Deadly Women (with Matt Fullerty)


Friday, November 20, 2009

Is it easier to become American than to become British?

This post was recently posted by Michelloui on the Mid-Atlantic English blog. A vision of where I'll be in 3 years?

I'll have lived in the States for 10 years then too!

"In a recent post on She's Not From Yorkshire American yankeebean writes that her grandma is a British war bride who moved to the States after WWII and has lived there ever since. When yankeebean was planning a move to the UK, she asked her grandma how long it took her to feel American and her grandma replied, 'Ten years.' Yankeebean goes on to say she feels she is now at a place where she can accept that she is more comfortable doing the British thing when in Britain and more comfortable doing the American thing when in the States (I paraphrase).

I have reached the half and half mark--half of my life in the States and half of my life in the UK. I can completely relate to what yankeebean says about not fancying a cup of tea in the States but not craving the Starbucks coffee when in the UK. It's as if you have to be in a culture to enjoy that culture's artifacts, you can't replicate it elsewhere as it doesn't quite provide the same sense of satisfaction.

But back to yankeebean's grandma. I was surprised when I read what she said. I have long passed the 10 year mark and I still feel American. I have called this blog Mid-Atlantic English because I have adopted some of the accent and colloquialisms of Britain, as well as the world view, but I have not lost all of my American accent or certain habits that define me as American (stockings by the chimney not the end of the bed, fanatical pumpkin carving, a longing for a Williams-Sonoma shop to open near my house, an appreciation of Eudora Welty). In other words, I am somewhere in the middle, or Mid-Atlantic (original credit goes to my dad for first describing me as such). I don't feel I have become British, but I do feel I have made Britain my home.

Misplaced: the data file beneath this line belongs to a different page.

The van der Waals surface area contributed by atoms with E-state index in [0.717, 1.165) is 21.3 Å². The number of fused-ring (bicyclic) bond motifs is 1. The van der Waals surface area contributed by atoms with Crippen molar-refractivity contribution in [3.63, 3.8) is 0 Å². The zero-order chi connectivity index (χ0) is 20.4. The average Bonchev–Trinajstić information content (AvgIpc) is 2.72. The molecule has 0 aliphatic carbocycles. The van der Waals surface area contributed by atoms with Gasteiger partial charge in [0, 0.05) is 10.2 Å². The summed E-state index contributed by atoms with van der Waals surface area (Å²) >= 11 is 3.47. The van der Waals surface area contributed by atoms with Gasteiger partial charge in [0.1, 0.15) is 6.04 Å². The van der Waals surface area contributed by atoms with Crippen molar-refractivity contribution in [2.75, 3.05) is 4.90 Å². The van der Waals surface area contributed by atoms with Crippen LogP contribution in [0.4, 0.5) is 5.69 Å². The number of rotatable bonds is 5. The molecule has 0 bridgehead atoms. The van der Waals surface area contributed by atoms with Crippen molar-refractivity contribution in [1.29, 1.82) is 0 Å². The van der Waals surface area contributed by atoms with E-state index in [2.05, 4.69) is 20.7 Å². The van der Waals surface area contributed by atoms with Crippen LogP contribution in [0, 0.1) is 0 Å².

Is it me, or is it just easier to 'become American'? Or was it easier at the time yankeebean's grandma moved? Or is this simply individual differences? I'm interested in what the rest of you lovely expats think about this!"
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  1. I think it's easier to become an American especially now that the British Government has tightened the immigration rules, much to my chagrin. You've heard of house swapping, well I'm proposing a scheme for swapping citizenships. Ha! Wonder how that will go over?

  2. Anonymous9:55 AM

    We immigrated from Yorkshire to Australia when I was eight years of age. Since our relocation I've not enjoyed the Australian weather or culture, in deed not enjoyed growing up in Australia at all. Only now I am in the United States with a hybrid accent. Depending on who is asking the question, for the most part they ask what part of England I'm from. I've never lost the British 'clip', but nonetheless have what many have called a 'proper' Australian accent. If indeed there is such a thing. Notwithstanding, my desire to build a life for myself in NYC is not without it's challenges, but tease my American relatives, Americans a cup of coffee or tea cannot master.